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Egyptian director Amal Ramses told Al Jazeera Net: I don’t run behind the cinema market and I don’t know political caution

Egyptian director Amal Ramses is one of the prominent faces in Arab documentary cinema, and this is mainly due to the amazing aesthetic possibilities offered us by Amal Ramses’ works in a series of her films shown globally.

Amal Ramses’ fame increased with freshness, glow, and professionalism during the quarantine period, when she presented us with a film team with the “Convoy between Cinematographers” program to show dozens of films from around the world, including the Arab world.

Over the course of many months, the program succeeded in creating an epistemological debate among Arab critics regarding the importance and strength of some Arab films and their relations with the historical path that Arab countries took in the contemporary era. This is not new for the hope of Ramses, the owner of “You Come From Afar”, who is preoccupied in a number of her films with the concept of memory in relation to the emotional biography of the Other.

And about her cinematic experience and her relationship with the Film Caravan program, Al Jazeera Net had this special interview with her:

Cinema and the question of beginnings

Amal Ramses.. First, from studying law to cinema, how do you explain this transition?

Before studying law, I loved to study cinema, and this was my hope, because cinema fascinates me and I feel that it is the closest method to me, but I decided to study law, because it is difficult in my country to live from cinema.

When I worked as a lawyer, I found that I was completely far from what I had imagined, and this made me decide to study cinema when I traveled to Spain.

As for why cinema? I really don’t know. But because I like to tell stories and I don’t know how to tell them except in moving pictures, because I’m not the type to hold a camera and create still pictures; It does not draw me in comparison to the dynamic in my mind. I think this is the only way I can express myself; That is why I loved cinema and its images because I feel that it is the closest to my heart.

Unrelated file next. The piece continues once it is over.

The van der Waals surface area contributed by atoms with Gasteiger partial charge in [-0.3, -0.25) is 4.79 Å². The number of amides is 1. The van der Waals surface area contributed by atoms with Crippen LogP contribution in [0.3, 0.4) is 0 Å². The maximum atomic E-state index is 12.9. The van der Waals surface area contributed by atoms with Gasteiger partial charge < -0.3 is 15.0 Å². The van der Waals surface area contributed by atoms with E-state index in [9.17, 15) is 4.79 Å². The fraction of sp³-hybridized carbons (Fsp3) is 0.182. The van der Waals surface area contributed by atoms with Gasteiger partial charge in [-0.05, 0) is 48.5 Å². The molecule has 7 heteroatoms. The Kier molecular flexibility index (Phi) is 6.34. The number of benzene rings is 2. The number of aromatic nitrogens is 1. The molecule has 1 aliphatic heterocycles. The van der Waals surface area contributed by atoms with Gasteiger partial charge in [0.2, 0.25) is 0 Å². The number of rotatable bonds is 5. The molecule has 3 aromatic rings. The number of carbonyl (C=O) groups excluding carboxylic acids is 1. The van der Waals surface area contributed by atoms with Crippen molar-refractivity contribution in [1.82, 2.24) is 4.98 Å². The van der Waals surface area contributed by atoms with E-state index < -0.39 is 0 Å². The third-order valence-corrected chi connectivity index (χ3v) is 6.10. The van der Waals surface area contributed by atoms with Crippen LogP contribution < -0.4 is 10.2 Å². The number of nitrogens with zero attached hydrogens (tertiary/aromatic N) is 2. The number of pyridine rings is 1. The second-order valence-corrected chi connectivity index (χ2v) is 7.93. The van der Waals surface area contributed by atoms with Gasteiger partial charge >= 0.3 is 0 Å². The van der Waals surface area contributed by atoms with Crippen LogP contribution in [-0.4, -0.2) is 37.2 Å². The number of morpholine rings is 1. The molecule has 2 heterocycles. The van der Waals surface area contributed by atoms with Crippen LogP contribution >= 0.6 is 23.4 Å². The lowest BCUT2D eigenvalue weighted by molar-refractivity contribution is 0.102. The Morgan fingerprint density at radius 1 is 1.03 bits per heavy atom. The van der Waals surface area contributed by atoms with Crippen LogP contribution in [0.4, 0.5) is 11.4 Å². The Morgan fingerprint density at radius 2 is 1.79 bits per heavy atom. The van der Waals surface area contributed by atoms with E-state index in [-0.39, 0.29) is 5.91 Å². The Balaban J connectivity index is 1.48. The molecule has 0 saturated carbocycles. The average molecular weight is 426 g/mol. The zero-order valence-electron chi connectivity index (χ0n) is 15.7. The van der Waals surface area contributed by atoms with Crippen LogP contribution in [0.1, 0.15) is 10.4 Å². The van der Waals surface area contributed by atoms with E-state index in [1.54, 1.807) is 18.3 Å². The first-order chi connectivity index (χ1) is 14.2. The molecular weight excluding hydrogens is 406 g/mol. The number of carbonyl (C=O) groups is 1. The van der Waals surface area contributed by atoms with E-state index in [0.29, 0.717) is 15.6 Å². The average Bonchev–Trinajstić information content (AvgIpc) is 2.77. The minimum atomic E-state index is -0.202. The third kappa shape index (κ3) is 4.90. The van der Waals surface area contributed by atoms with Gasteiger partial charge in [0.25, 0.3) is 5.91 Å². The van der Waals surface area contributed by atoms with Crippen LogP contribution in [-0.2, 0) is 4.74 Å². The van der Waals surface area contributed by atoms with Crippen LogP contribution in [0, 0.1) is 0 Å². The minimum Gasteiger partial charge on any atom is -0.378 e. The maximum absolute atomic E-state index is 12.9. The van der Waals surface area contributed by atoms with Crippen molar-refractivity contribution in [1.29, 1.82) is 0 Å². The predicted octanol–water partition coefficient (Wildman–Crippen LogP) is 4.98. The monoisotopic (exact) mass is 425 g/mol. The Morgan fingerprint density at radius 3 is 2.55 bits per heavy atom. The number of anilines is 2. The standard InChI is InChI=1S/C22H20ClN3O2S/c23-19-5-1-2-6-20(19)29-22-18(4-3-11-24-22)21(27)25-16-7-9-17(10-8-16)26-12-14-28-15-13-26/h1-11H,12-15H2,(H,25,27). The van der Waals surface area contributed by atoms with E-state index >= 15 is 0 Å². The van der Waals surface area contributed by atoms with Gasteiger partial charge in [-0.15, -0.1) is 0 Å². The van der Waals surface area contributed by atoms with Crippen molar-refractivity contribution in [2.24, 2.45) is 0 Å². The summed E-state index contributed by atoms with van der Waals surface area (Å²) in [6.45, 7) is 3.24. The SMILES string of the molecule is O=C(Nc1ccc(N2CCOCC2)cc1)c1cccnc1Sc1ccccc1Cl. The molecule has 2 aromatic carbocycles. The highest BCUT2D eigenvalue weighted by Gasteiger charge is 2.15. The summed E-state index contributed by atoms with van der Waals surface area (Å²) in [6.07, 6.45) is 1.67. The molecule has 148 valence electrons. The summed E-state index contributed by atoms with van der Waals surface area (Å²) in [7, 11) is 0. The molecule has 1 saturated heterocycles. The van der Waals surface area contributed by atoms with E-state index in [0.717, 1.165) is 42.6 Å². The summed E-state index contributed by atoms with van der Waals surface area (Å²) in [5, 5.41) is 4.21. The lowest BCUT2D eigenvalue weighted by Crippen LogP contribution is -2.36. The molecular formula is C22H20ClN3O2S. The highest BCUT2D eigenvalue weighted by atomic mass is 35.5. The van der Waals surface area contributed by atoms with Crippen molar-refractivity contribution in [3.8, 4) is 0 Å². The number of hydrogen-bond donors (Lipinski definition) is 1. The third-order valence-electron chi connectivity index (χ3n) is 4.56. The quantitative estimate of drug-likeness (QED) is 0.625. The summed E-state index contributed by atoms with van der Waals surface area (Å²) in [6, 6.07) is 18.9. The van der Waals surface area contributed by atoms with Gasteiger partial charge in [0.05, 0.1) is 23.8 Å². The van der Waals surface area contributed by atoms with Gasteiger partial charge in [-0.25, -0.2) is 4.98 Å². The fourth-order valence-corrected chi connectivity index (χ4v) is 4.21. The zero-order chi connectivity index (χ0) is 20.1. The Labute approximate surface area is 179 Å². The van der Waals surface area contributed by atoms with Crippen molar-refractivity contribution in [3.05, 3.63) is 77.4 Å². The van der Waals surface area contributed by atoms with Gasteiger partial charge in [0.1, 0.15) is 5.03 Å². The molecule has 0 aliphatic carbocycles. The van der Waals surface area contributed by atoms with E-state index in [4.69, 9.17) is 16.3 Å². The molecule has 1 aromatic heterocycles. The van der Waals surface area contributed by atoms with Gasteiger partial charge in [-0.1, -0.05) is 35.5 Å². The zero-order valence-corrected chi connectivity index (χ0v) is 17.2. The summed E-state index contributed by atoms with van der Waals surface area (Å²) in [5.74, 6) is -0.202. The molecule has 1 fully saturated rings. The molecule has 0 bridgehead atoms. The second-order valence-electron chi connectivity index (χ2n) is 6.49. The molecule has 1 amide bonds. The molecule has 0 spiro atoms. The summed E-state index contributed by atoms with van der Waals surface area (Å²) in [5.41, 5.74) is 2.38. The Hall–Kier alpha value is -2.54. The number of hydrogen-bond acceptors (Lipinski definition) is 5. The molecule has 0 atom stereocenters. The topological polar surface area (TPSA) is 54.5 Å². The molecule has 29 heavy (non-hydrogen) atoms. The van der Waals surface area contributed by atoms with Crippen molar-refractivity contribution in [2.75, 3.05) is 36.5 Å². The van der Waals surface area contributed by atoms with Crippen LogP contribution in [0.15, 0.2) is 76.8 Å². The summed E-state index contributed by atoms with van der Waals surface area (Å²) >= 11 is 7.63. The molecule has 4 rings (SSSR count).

From the movie Forbidden, directed by Amal Ramses (communication sites)

The aesthetics of the documentary

Amal Ramses is one of the poise women who work silently and cautiously in choosing their subjects and worlds towards political and social issues. How did you become aware of yourself cinematically through the documentary?

Yes, I work in silence but not with caution, because my last three films that I worked on do not have any political caution. This is an area in which I think it is necessary to work freely, and this is my first and last criterion; To express myself without restrictions or fear of any form of censorship, so politically I do not think there is any kind of caution, because the things I have worked on can be a bit adventurous.

But I agree with you in the second part from a technical point of view, because I work on films quietly and do not like to accumulate them one by one. In order to run behind the production of films, that is why I like to work on them by meeting, which makes me develop them so that I do not look like I am running behind the market.

In fact, before working in the field of documentaries, I am interested in public affairs and have an opinion on politics and what goes on in its orbit, and therefore cinema is an extension of my interests in the world around me, people and change, they are not separated from each other, because cinema is what makes me express many things from The aesthetic aspect and in terms of dedicating its ideas, and this is well evident in the topics that I work on.

The documentary and the arrest of the intimate

To what extent can the documentary film, compared to the novel, capture the intimacy in our selves that are afflicted at the political and social levels? Is your latest documentary film “You Come From Afar” in this aesthetic horizon?